Justice and granting felons the right to vote will be hot topics at this year’s SGA Community Address. On November 20, 2017 at 11:00 AM in the University Center Theater at LSU-Shreveport, the Student Government Association at LSUS will be hosting a Community Address.
College is a an environment where thoughts are challenged, perspectives come from all directions, and people from all walks of life enter the pathways of higher education to learn how to survive and thrive in the world around them. At this year’s town hall the SGA is proud to present Curtis Davis. Davis is president, Shreveport chapter, of the Louisiana-based organization VOTE, and he is currently pursuing a degree in criminal justice at Southern University Shreveport, LA. VOTE is a non-profit organization that pushes for the reinstatement of certain civil rights that are taken away from those who are convicted on felonies in Louisiana. Many rights are taken away, but the right to vote being taken is arguably the dearest in a democratic republic.
Davis is not foreign to speaking with passion and intellect for crowds of all types, including speaking to a class of students at Loyola University’s school of law regarding the 4th Amendment. What makes his speaking at forums even more captivating, is the fact that Davis served 26 years in the Louisiana State Penitentiary system due to a wrongful conviction and was released last year. “Understanding that our country is leading the pack in the sheer number of citizen’s it incarcerates compared to other industrialized nations is disheartening” said Jarrett “Prince” Lofton Vice President of the Student Government Association at LSUS. “In Louisiana, prisons have seemingly flourished while higher education has been cut continually. I am proud to be born and raised in the state of Louisiana; however, I am not proud to say that Louisiana, per capita, locks away more citizens than any other place in the world. Those that are released from prison cells are brought into mainstream society and deemed ‘untouchables’ by the number of barriers placed on their ability to get housing, government aid, and higher education. Many politicians see them as non-factors because they can’t vote. With our governor and some of the legislators of our state taking a smarter approach to crime with the bills passed in the ‘Justice Reinvestment Act’, I think this conversations time has come. I just want to do my part as a leader on my campus and help ensure that these conversations are heard by young ears as well.” This event is open to the public. It will be of interest to anyone concerned about criminal reform issues. Davis will discuss justice in Louisiana currently and historically, criminal policies in Louisiana and their implicit messages, and why felons should have the right to vote immediately after their release.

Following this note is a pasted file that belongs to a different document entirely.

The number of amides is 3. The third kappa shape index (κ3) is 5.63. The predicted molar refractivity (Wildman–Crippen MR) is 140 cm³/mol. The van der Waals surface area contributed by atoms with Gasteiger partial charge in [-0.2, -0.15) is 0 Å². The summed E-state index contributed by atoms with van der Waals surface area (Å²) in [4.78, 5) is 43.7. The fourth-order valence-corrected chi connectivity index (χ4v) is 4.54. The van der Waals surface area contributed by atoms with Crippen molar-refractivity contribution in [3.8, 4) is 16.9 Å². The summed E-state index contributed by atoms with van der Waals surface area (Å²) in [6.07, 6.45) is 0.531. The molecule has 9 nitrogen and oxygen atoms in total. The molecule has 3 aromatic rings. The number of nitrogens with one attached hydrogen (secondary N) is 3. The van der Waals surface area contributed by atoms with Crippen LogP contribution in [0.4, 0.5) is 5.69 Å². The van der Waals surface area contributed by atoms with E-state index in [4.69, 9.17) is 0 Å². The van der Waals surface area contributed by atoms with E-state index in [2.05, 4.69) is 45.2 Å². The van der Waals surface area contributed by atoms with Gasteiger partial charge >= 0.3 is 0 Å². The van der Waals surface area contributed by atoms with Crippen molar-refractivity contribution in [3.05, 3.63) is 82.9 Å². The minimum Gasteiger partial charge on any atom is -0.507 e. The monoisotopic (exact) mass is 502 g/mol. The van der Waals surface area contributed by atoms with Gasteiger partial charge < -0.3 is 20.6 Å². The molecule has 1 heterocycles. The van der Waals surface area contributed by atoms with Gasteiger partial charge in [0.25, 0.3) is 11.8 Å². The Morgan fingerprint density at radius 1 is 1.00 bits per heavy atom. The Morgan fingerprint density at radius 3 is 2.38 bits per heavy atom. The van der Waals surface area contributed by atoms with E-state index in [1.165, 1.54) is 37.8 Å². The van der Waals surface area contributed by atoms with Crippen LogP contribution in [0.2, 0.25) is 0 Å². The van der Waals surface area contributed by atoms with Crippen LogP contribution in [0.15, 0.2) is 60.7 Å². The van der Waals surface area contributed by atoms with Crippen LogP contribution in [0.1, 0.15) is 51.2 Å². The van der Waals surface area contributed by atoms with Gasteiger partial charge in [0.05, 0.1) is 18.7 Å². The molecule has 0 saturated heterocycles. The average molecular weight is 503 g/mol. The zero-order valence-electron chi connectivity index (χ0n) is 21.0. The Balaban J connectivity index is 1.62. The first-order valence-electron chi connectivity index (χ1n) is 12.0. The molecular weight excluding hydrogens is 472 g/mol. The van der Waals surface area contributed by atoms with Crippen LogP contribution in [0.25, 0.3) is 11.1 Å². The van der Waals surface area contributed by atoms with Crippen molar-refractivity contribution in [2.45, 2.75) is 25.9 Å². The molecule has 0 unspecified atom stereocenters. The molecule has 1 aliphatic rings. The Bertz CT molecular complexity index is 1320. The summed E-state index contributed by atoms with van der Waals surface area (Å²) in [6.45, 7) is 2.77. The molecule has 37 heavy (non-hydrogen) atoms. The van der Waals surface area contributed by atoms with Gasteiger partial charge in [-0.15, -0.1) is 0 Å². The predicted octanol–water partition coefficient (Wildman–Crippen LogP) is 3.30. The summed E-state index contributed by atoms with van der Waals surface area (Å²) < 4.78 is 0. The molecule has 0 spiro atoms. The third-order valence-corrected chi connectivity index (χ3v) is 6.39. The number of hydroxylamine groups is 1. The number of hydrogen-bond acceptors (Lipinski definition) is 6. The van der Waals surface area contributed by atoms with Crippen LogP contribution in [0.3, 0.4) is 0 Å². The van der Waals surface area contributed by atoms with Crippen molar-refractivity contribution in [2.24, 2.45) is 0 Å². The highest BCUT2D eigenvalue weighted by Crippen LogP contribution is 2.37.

This event is free and open to the public. There will also be time allocated toward the end of the town hall for Q&A. If you would like to help support this public event contact Jarrett “Prince” Lofton, Vice-President of the Student Government Association at LSUS (LoftonJ04@lsus.edu).